ireland's Col' | 

James McClean backs 'absolutely special' Nathan Collins to make his mark for Ireland

Nathan Collins was the standout for Ireland against Ukraine. Rafal Oleksiewicz/PA Wire.

Daniel McDonnell

James McClean has hailed the rise of the ‘special’ Nathan Collins but Ireland’s new man of the moment is staying tight lipped about his club future after Burnley’s Premier League relegation.

Collins was the standout of Ireland’s summer window with his incredible solo run from centre half against Ukraine on Tuesday bringing his profile to another level and leading to suggestions that significant clubs will look to keep the 21-year-old in the top flight.

Burnley have just appointed Vincent Kompany as their new manager, and Collins was diplomatic on his future, welcoming the new boss without declaring with certainty that he would be staying put.

“Who knows where I’ll be in ten days, I don’t know myself,” said the Leixlip lad, who is planning a holiday to recharge his batteries. “We will see what happens.”

McClean has not been surprised by Collins’ impact having watched his development as a young player at Stoke where he broke into the first team as a 17-year-old.

Ireland’s stand in skipper in Lodz is a big believer in the Cherry Orchard graduate.

“I’ve no doubts about him,” he says, “I saw him when he was literally only a kid at Stoke and you could see his potential there. I remember saying to people back then ‘This lad is going to be a player’ and now he’s a very good player.

“I don’t want to put a lot of pressure on him by talking about what he can do because there will be a lot of that. But I think this lad is going to be absolutely special, and that’s only a good thing for Ireland.”

McClean admitted to a range of emotions on Ireland’s overall window with strong performances in what looked like the two hardest games on paper compensating in some way for defeats to Armenia and a second string Ukraine.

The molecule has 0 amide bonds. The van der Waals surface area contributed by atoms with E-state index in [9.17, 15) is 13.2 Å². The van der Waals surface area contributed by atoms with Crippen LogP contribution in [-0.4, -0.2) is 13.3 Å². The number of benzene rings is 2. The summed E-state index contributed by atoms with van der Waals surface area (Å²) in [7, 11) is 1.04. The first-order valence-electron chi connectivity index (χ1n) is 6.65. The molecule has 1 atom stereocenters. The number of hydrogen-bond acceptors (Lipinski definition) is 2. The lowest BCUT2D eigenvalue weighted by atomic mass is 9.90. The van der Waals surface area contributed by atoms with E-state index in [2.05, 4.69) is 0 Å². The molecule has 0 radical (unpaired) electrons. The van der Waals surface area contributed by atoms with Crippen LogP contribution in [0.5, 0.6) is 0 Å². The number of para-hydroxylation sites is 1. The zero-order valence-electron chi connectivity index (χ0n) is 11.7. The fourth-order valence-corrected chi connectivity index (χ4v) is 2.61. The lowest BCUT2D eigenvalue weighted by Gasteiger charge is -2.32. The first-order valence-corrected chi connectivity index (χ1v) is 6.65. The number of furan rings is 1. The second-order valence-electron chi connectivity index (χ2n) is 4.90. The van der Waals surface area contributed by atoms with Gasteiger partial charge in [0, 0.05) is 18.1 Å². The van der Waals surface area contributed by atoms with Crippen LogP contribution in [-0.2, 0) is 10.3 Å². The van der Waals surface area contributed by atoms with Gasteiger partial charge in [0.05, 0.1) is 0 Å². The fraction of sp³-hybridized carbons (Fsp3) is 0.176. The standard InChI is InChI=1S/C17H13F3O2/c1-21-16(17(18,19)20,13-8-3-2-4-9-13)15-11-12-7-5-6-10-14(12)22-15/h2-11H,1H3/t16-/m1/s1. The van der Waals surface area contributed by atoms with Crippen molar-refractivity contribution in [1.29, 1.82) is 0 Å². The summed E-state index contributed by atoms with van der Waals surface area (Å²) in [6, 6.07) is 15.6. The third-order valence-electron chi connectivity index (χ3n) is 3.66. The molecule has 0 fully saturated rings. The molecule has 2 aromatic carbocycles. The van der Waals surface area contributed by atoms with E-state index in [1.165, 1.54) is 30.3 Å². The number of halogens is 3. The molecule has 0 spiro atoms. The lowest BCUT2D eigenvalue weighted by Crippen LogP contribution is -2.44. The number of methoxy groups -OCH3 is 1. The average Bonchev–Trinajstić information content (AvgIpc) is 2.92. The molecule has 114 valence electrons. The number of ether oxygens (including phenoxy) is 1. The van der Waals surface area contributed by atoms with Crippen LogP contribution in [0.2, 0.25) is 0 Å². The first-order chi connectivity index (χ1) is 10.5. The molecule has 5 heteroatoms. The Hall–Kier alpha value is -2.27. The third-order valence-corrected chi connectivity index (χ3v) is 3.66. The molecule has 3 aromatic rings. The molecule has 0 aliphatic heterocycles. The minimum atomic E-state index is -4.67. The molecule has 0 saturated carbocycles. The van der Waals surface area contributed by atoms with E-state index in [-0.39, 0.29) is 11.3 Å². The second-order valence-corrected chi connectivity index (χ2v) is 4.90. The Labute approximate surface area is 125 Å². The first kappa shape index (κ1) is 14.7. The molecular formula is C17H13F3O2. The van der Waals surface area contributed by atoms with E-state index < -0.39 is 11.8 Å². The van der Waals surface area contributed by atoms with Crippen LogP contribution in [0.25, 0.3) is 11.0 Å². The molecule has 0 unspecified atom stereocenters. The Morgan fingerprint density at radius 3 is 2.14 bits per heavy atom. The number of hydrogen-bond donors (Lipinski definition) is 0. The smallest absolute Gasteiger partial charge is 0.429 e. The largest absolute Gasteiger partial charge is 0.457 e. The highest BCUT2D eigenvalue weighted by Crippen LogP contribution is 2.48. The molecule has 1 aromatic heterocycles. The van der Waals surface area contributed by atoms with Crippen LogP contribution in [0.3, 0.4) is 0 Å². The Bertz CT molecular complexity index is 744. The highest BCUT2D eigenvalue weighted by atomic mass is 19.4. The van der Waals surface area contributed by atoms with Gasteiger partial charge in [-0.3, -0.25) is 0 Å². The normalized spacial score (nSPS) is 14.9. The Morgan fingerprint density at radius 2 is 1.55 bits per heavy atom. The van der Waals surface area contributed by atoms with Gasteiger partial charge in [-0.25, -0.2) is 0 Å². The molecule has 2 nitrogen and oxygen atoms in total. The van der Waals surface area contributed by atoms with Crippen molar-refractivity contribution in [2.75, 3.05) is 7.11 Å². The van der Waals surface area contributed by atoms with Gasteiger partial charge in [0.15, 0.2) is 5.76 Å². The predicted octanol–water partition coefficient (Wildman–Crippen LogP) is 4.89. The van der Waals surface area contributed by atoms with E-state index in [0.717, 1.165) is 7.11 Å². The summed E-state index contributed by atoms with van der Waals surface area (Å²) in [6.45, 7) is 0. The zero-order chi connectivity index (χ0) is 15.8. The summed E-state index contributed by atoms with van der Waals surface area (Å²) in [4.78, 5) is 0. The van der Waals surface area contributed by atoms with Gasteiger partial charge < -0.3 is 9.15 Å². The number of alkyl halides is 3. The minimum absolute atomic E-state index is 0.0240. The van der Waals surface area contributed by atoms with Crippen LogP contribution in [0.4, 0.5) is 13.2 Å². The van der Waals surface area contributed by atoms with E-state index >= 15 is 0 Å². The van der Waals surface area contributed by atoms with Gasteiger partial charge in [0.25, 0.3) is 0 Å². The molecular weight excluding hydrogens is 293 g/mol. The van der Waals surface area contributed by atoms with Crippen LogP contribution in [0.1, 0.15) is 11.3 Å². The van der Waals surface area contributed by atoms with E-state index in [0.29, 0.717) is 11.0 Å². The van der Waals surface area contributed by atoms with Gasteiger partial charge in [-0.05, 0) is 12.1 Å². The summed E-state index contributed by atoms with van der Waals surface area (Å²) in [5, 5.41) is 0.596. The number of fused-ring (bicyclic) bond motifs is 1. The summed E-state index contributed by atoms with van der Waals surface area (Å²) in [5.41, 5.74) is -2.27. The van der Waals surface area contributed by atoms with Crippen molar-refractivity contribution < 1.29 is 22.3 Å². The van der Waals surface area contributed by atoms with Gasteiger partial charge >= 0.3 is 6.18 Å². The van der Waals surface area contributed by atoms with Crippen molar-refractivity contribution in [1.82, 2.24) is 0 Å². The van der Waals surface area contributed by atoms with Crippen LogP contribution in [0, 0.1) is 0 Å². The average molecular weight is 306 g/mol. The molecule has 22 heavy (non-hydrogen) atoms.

He is sure that Stephen Kenny’s side is heading in the right direction regardless of what is said outside the camp, and feels that the early setbacks might just have brought the group down to earth after positive comments in the build-up.

“It shows how far we’ve come that we are disappointed to come away with a point away to a good Ukraine side. This shows we are moving in the right direction, but we would have been a lot happier if we’d got something from the first two games. A point away is a good result but when you are 1-0 up in the game and then look at the first two games, we could have been a lot better off in the table.

“I thought against Scotland we were brilliant and on Tuesday we were very good. You can’t control outside noise. Coming into this camp, people were giving us pats on the back, stopping us on the street and saying ‘youse are going in the right direction’ and maybe you get caught up in that.

“Maybe those first two games was the reality check, we’ve had that kick up the backside and I think we responded very well. Coming out on the other side of it, we’ve showed there’s a lot of quality in this squad. It’s a young squad and I believe it’s only going to get better and that’s exciting for everyone involved really.

“We’ll look forward to September (a double header away to Scotland and at home to Armenia). After the last two games, it gives us a lot of belief.”

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